Saturday, September 29, 2007

Thanks a million, Ayn Rand, for setting the greedy free

The trickle-down theory beloved of Greenspan and his ilk is less a philosophy than a handy excuse for avarice

Naomi Klein
Saturday September 29, 2007
The Guardian

".....Since I began touring with my book The Shock Doctrine, I have had a number of exchanges like this, revolving around the same basic question: when hard-right political leaders and their advisers apply brutal economic shock therapy, do they honestly believe the trickle-down effects will build equitable societies - or are they just deliberately creating the conditions for yet another corporate feeding frenzy? Put bluntly: has the world been transformed over the past three decades by lofty ideology or by lowly greed?......

Much of the debate around Greenspan's legacy has revolved around the matter of hypocrisy, of a man preaching laissez faire who repeatedly intervened in the market to save the wealthiest players. The economy that is Greenspan's legacy hardly fits the definition of a libertarian market, but looks very much like another phenomenon described in his book: "When a government's leaders routinely seek out private-sector individuals or businesses and, in exchange for political support, bestow favours on them, the society is said to be in the grip of 'crony capitalism'.".....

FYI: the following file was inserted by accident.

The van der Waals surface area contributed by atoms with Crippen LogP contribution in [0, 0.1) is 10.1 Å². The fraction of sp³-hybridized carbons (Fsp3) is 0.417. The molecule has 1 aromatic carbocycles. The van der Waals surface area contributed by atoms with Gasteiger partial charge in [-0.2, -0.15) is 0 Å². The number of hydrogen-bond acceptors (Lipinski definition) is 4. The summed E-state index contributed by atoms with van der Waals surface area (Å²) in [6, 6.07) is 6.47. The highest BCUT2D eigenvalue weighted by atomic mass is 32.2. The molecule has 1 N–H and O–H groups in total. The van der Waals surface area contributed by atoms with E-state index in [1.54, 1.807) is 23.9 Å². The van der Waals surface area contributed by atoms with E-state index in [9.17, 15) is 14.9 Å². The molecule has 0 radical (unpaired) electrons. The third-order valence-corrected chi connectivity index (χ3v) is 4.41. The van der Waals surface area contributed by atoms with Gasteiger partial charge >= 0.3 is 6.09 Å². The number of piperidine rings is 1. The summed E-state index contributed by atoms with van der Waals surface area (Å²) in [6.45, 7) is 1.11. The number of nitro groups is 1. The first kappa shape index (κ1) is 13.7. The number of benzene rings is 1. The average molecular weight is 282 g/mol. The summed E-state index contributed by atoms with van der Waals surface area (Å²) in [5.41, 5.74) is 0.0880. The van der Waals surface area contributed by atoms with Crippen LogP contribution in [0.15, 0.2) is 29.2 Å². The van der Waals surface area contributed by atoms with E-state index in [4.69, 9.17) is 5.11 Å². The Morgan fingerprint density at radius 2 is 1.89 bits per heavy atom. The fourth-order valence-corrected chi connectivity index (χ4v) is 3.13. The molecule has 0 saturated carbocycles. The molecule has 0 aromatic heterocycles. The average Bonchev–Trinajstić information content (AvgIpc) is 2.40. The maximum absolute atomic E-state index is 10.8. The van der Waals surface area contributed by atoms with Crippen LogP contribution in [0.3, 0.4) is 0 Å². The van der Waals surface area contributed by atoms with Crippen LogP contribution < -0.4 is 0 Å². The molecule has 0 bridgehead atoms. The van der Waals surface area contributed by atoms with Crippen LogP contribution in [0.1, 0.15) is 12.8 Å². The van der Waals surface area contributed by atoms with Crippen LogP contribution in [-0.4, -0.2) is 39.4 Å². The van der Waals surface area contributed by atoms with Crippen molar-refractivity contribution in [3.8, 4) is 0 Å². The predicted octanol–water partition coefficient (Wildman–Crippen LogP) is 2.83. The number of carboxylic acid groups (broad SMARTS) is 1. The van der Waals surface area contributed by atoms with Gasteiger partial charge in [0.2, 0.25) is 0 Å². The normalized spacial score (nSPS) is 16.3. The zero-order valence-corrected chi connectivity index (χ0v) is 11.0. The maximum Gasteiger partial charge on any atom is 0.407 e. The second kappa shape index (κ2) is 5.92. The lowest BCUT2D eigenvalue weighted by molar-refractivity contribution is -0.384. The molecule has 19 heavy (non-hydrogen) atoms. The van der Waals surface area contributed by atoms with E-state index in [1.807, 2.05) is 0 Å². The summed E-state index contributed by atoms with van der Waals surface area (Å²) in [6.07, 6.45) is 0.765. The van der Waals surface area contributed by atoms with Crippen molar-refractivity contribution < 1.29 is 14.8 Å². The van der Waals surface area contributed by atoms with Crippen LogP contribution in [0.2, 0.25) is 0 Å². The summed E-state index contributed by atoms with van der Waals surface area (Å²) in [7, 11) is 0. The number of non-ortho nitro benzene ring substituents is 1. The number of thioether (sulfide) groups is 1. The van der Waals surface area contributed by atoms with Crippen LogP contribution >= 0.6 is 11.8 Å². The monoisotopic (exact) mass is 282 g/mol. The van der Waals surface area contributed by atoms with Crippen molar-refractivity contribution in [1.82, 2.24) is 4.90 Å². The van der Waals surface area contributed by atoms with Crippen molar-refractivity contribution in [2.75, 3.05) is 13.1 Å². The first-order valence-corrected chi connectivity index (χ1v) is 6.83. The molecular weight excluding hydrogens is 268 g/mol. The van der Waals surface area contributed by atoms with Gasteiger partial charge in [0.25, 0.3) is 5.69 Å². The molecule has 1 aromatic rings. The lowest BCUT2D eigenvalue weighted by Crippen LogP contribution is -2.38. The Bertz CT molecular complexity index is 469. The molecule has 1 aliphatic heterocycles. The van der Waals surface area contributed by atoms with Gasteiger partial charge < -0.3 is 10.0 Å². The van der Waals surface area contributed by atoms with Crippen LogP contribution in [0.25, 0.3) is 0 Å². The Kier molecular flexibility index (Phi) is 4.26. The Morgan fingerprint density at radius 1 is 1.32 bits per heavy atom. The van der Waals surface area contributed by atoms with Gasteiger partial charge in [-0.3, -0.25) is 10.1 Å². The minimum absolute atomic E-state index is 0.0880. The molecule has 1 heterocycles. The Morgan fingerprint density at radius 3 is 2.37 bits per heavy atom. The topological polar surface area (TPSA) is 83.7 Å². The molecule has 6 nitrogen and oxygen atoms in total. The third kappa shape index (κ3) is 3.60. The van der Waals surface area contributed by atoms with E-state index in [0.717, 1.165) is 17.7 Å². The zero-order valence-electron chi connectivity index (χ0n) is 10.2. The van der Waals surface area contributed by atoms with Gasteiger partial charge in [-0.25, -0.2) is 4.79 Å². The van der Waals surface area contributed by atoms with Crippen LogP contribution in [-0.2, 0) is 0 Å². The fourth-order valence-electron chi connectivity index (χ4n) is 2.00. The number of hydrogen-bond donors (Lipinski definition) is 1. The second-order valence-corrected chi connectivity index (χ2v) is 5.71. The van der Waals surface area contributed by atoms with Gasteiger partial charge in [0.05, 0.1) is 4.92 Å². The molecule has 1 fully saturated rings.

.....Then he discovered Ayn Rand. "What she did ... was to make me think why capitalism is not only efficient and practical, but also moral," he said in 1974.

Rand's ideas about the "utopia of greed" allowed Greenspan to keep doing what he was doing but infused his corporate service with a powerful new sense of mission: making money wasn't just good for him, it was good for society as a whole. Of course, the flip side of this is the cruel disregard for those left behind. "Undeviating purpose and rationality achieve joy and fulfilment," Greenspan wrote as a zealous new convert. "Parasites who persistently avoid either purpose or reason perish as they should." Was it this mindset that served him well as he supported shock therapy in Russia (72 million impoverished) and east Asia after the 1997 economic crisis (24 million pushed into unemployment)?......"

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